'In February 1899, British novelist and poet Rudyard Kipling wrote a poem entitled “The White Man’s Burden: The United States and The Philippine Islands.” In this poem, Kipling urged the U.S. to take up the “burden” of empire, as had Britain and other European nations. Published in the February, 1899 issue of McClure’s Magazine, the poem coincided with the beginning of the Philippine-American War and U.S. Senate ratification of the treaty that placed Puerto Rico, Guam, Cuba, and the Philippines under American control. Theodore Roosevelt, soon to become vice-president and then president, copied the poem and sent it to his friend, Senator Henry Cabot Lodge, commenting that it was “rather poor poetry, but good sense from the expansion point of view.” Not everyone was as favourably impressed as Roosevelt. The racialized notion of the “White Man’s burden” became a euphemism for imperialism, and many anti-imperialists couched their opposition in reaction to the phrase.'
"The Mexican is an indigenous aborigine, and he must share the fate of his race", US senator in the 1840s.
"This powerful [white U.S.] race will move down Central and South America"- U.S. Protestant visionary Reverend Josiah Strong.
"God has marked the American people as His chosen nation to finally lead to the regeneration of the world." Senator Alfred J. Beveridge, key architect of U.S. foreign policy.
In 1905, Theodore Roosevelt provided the Monroe doctrine with a corollary**. Roosevelt thought that the U.S. should not tolerate European interventions, yet, incompetent Latin American governments would need correction 'by some civilised nation'. It became U.S. policy to administer this discipline when 'required' by international trade and finance. By the end of 1929, 40% of all U.S. international investments were in Latin America.
During this time there were cartoons in U.S. newspapers showing Uncle Sam dealing with Cuba, Puerto Rico, Nicaragua and other countries depicted as 'little black Sambos'.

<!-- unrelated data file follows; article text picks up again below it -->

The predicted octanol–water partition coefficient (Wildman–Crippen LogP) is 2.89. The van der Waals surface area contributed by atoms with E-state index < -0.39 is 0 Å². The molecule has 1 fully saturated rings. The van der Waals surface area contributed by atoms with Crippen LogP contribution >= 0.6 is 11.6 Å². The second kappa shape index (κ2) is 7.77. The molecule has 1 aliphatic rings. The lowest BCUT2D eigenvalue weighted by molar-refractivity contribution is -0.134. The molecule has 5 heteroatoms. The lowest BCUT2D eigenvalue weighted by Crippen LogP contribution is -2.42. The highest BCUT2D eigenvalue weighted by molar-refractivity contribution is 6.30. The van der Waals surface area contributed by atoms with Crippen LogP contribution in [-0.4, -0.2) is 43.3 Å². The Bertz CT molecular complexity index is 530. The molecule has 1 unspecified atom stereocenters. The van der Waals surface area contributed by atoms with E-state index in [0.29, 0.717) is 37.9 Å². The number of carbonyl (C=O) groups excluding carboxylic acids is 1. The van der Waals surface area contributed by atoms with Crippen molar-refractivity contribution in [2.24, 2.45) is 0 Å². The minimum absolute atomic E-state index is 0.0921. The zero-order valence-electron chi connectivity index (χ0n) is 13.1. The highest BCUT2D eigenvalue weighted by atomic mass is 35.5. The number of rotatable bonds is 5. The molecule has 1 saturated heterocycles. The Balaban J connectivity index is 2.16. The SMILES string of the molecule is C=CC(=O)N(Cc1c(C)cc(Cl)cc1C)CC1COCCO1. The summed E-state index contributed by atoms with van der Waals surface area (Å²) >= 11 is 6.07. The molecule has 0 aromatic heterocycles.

Keep in mind that it was racist dehumanising imagery of Black persons that defined the representation of Latin America and the Caribbean as well as Hawaii.
5. Present day definition of Latinx and Caribbean identity
The export of Latin American and Caribbean culture often sees Afro-Latinx and Afro-Caribbean culture 'sanitised' by using white bodies or very light-skinned racially ambiguous Afro-descendant bodies (Mulatta Temptress). While there has been a lot of work done by many pro-black,and pro-indigenous organisations who have been working tirelessly since thy kingdom come, there is still a lot of work to be done. We need to admit that even in our rainbow nations, racism exists and will not go away. We cannot continue to hide it in the way that many who have 'advanced the race' hide their black grandmothers. i'm just saying
It is very bothering to hear 'You are pretty, you must be from the Islands.', or 'You have pretty skin, are you Spanish?'. What exactly is wrong with being African American, African Americans? It really comes across that many persons particularly in the U.S. exotify Latin American and Caribbean culture in order to distance themselves from African American Blackness. A point that Malcolm Gladwell sums up in his essay, Black Like Them. We are not all light skinned Mulatta temptresses, our accents, dances and cultures to be treated as added garnish to make us special vaginas for you to buss in while you denigrate the black women from your cultures that look like us. If you think that, you need to carry your cunny and gwey.
We need to update the terms we use to refer to varying racial and cultural groups. The effects of nationalisation mean that most persons from Latin America and the Caribbean identify as their nationality first, with culture and race being a secondary identifier.
I nominate broader usage of terms such as Afro-Dominican, Mestizo-Dominican, Mestizo-Ecuadorian, White-Mexican etc. to allow better expression of self-indentity of social race and culture. Many persons who are white in Latin America and the Caribbean never really have to address their whiteness, I implore you to do so, so that there can be more honest discussion in terms of national identity, and culture.
*'Decent people' used in the 1800s to separate rich families of European blood and culture from the poor majority of indigenous, African or mixed heritage (pueblo in Spanish America or povo in Brazil).
**"The Roosevelt Corollary of December 1904 stated that the United States would intervene as a last resort to ensure that other nations in the Western Hemisphere fulfilled their obligations to international creditors, and did not violate the rights of the United States or invite “foreign aggression to the detriment of the entire body of American nations.” As the corollary worked out in practice, the United States increasingly used military force to restore internal stability to nations in the region. Roosevelt declared that the United States might “exercise international police power in ‘flagrant cases of such wrongdoing or impotence.’” Over the long term the corollary had little to do with relations between the Western Hemisphere and Europe, but it did serve as justification for U.S. intervention in Cuba, Nicaragua, Haiti, and the Dominican Republic." - Office of the Historian